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Let me preface this by saying I'm a programmer not a admin. Please talk to me like I'm a 5 year old when speaking about server administration.

I have purchased both a domain and a dedicated server from GoDaddy. I have successfully installed my application on the server and tested to make sure all is functioning as it should. My problem is that I cannot get the domain I purchased to point to the server. I can access the web application by using the server IP address, but not the domain. How do I set it up so my domain points to my server?

Some details:

Server OS - 2008
IIS version - 7
Plesk - No

I contacted support, but they wanted to charge me to do it and then I still wouldn't know how. Is it too much to ask for a host of both the domain and server to set this up for me?

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are you able to help us out and let us know the domain and the IP of the server? Will help us help you. – ccame Aug 13 '10 at 15:17
How long ago was it set up? DNS can take time to migrate to other servers. – Bart Silverstrim Aug 13 '10 at 15:18
@ccame - why don't you tell me what you would do if you had the information and I'll do it myself. I'm trying to learn. @Bart - It's been more than the suggested 2 days. – Sparafusile Aug 13 '10 at 15:48
up vote 1 down vote accepted

What you want to do is make your domain point to your webserver's IP address by setting a DNS A Record.

You must remember to do this with any subdomains you want to use as well.

They also seem to have a 'Total DNS Control' wizard, which will probably make it easier for you to do. It seems that it will also guide you through setting your WHOIS info, which you will want to do as well.

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You need DNS hosting if it's not included with the packages you bought already.

You own the domain name, but that name needs to point to a DNS server, the DNS server then points to your web server and life is good.

I know GoDaddy sells packages with all of the above, and also everything a la carte.

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It's not too much to ask (although I've heard enough complaints about godaddy to not reccommend them anymore). The way it should work is that your registrar (godaddy) should have asked what DNS host you want to point to and the DNS host should point the server by name.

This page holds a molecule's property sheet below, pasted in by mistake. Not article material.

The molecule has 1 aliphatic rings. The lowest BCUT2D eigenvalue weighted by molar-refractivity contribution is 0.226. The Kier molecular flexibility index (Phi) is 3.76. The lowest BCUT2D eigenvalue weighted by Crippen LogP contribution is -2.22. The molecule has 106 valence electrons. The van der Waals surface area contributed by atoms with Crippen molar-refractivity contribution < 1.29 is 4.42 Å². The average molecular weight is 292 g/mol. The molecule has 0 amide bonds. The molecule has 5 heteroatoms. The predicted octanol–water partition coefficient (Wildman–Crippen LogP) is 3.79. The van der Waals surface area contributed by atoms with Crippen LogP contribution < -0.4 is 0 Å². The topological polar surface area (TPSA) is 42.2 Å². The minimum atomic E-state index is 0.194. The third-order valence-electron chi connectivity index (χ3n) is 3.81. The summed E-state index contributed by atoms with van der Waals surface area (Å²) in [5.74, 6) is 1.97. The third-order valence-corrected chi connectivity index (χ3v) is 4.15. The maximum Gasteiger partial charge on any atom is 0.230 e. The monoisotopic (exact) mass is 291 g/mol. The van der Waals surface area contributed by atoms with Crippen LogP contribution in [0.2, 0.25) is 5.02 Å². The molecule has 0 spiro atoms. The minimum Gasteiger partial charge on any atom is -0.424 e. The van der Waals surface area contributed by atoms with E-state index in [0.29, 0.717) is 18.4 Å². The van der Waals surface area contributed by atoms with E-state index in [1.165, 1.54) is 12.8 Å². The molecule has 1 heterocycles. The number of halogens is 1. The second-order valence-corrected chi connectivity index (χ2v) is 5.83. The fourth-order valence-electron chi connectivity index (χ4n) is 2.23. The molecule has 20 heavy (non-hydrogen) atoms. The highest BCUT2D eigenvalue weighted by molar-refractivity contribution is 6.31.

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Because I don't know all the details I'm going to assume you only want to run a website on your domain on your server e.g no email.

If this is the case then you need to create an A record on your domain to point to your server.

To Create or Edit an A Record Log in to your Account Manager. In the My Products section, click Domain Manager. Click the domain name you want to update. In the Total DNS section, click Total DNS Control. Click Add New A Record to add a new record, or click for an existing record you want to edit. Complete the following and then click OK: Host Name — The host name the A record links to. Enter @ to map the record directly to your domain name. e.g the top level domain e.g not Points to IP Address — The IP address used by your domain name for this host record. e.g the IP for your server. TTL — How long the server should cache the information.

Wait for this to propagate upto 24 hours and everything should work provided your website is listening correctly for inbound connections to your website.

This is why I was hoping to have the domain and IP, I could have tested that your server was setup correctly rather than making the assumption that it was. I have therefore assumed that only the DNS is what needs configuring and that the site is responding as it should be.

To test this yourself you could setup a hostfiles entry if you don't want the wait for the DNS record to propagate.

Hope this helps.

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Top level domains (TLDs) are actually .com, .net, org, etc., is a domain, and,, etc, are subdomains. – paradroid Aug 14 '10 at 0:27

In the Go-Daddy Control Pangel - Go to Manange your domain(s). Go to "Total DNS Control"

Setup an A record to point to your servers new external IP address. (One not starting with 192,10,or 172)

The A Records show up and are usable from my home machine within 5 minutes, at least for me here in SoCal.

I don't remember purchasing "total dns control" - seems like they throw it in for free - which they should.

DNS Records are like entries in your cell phone. You don't care what someone's number is under the surface, you just need the reach them. The A record is that number.

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